A bunch of readers are still sounding off:
Thought I’d bring this to your attention, vis-a-vis your back-and-forth with Buzzfeed: the Native Advertising Summit, “The first conference dedicated to defining and discussing the future of native advertising.” Unfortunately, the summit is mostly over, but I’m hoping there’s a stream of it. I know a lot of these people. They mean well, but try as one might, they have trouble understanding what the problem is with Native Advertising, starting with that atrocious name.
Another points to a troubling detail:
One big difference with Buzzfeed’s sponsored articles is that they appear in searches and are, still, undifferentiated from “real” articles. What other sites show the ads along with the editorial content? Up until now ads were ephemeral. They appeared on a site and were clearly ads. When the site is archived the ads were not (though the archives may also display ads). This extends the confusion far down the road. With sponsored content that is archived the ad, and any bias, extends well into the future. I am not sure what the consequences are but I doubt they are good.
Another reader isn’t too concerned:
Buzzfeed’s convolution of content and advertising seems like a pretty minor sin in the grand scheme of our modern media. Our media has been replete with sponsored content for decades in the form of DC elites leaking information and using journalist mouth pieces to win political arguments. The articles that Judith Miller wrote in the run up to the Iraq war are sponsored content, just not in the way we typically think about it. That kind of sponsorship is far more insidious than an advertisement made to look like content.
Another goes in depth with a helpful and revealing screenshot below:
Nobody expects BuzzFeed to be the standard bearer of modern journalism. But I think most people would want them to be honest brokers of their product.
If their product is cool stuff they found on the internet, then that should be presented as such. And unlike The Atlantic, almost nothing on BuzzFeed is original content – and that’s okay (kind of) because they almost always point that out and provide a link to the original source. Think of BuzzFeed as the Huffington Post of cat videos (it’s no coincidence that they both have the same founder – Jonah Peretti). But the problem is that BuzzFeed is scraping content from other sites and then using it to promote their sponsor’s products and they are doing so without sharing revenue with the actual creator of the content. Perhaps the content creator may get a ‘bump’ in internet traffic, but that’s all they’re ever going to get.
To illustrate the point (problem?) I took a screenshot of BuzzFeed today (February 22, 2013). In those spaces you can explicitly see the words “partner” or “featured partner” and brands that you recognize like Honda, Fuze, IFC and The Daily Beast. These are obviously ads. Maybe the content looks just like all the other stuff, but they aren’t fooling anyone.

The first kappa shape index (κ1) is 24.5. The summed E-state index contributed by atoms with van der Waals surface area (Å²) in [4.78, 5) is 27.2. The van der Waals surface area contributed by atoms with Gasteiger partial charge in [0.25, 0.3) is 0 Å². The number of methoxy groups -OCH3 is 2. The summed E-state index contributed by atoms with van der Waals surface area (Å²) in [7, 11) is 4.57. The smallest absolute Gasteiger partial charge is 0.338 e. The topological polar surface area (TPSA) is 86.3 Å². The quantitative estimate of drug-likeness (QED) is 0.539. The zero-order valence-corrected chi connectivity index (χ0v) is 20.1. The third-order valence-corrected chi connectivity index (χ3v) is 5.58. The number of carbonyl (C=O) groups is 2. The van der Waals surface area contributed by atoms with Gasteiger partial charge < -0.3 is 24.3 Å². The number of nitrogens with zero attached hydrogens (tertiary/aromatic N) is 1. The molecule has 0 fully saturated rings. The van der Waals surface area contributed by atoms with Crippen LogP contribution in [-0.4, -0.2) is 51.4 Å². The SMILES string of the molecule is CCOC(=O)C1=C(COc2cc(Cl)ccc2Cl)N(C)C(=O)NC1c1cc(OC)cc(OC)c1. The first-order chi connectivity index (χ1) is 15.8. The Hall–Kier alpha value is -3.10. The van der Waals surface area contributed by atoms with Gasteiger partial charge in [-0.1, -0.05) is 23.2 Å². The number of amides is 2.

But that is not all of the sponsored content on your screen. Not even a little bit. Most of the sponsored content is hidden. Look at the posts I’ve highlighted in orange. The ‘Hot on the Web’ section is simply a collection of links to partner sites like The Onion, People Magazine and The Atlantic. The story about cyberbullying is an excerpt from a book by Emily Bazelon and sponsored by Random House – but you don’t find out about that until after you’ve read the whole article. That picture of Bert down at the bottom is an ad for Halls lozenges and the article about some guy selling his socks on ebay is just some guy pushing his own webpage. The music section is brought to you by streaming music company radio and the FTW badge is brought to you by Fuze – a registered trademark of Coca-Cola. But I think the greatest offender is the headline story about Best Picture nominees which is brought to you by (Dunh! Dunh! Dunh!) The Academy Awards.
But on top of the ads marked as ads and the ads masquerading as content there are some gray areas where scraped content and advertising cross paths again, but the content isn’t necessarily sponsored by anyone. In these situations I’ve marked the content yellow. In this grey area (yellow area?) we have Andrew Kacynski “writing” what is simply a repurposed press release from the WWE, another repurposed press release from Billboard magazine and another glorified press release about an innovative use of the White Album from website Dust and Grooves. There’s a suspiciously in depth description of an incident on the Kathy Griffin show, as well as posts which are lifted almost verbatim from their sources – a liquor infographic taken in its whole from an artist on the Behance network and a video of some kid dissing the NBA that’s been lifted from Los That Sports.
BuzzFeed’s problem isn’t that there’s an unmarked article here or there that’s just a glorified advertorial, like The Atlantic. BuzzFeed’s problem is that it’s all glorified advertorials, with the occasional piece of ‘original’ content (and by ‘original’ content, I mean something they scrape from somewhere else and only casually make reference to the actual original, if they make mention at all).
Update from a reader who objects to the problematic previous entry:
The reader may take offense with the re-appropriation of content on BuzzFeed found on other websites, but the posts marked in orange and yellow are not sponsored stories. That is to say, BuzzFeed received no compensation from any of the so-called “sponsors” of any of those stories. Every piece marked in orange or yellow was either written independently by editorial staff at BuzzFeed or, in the case of the stories from other publishers in the “Big Stories” column or the row of thumbnails on top, link directly to those publisher’s websites.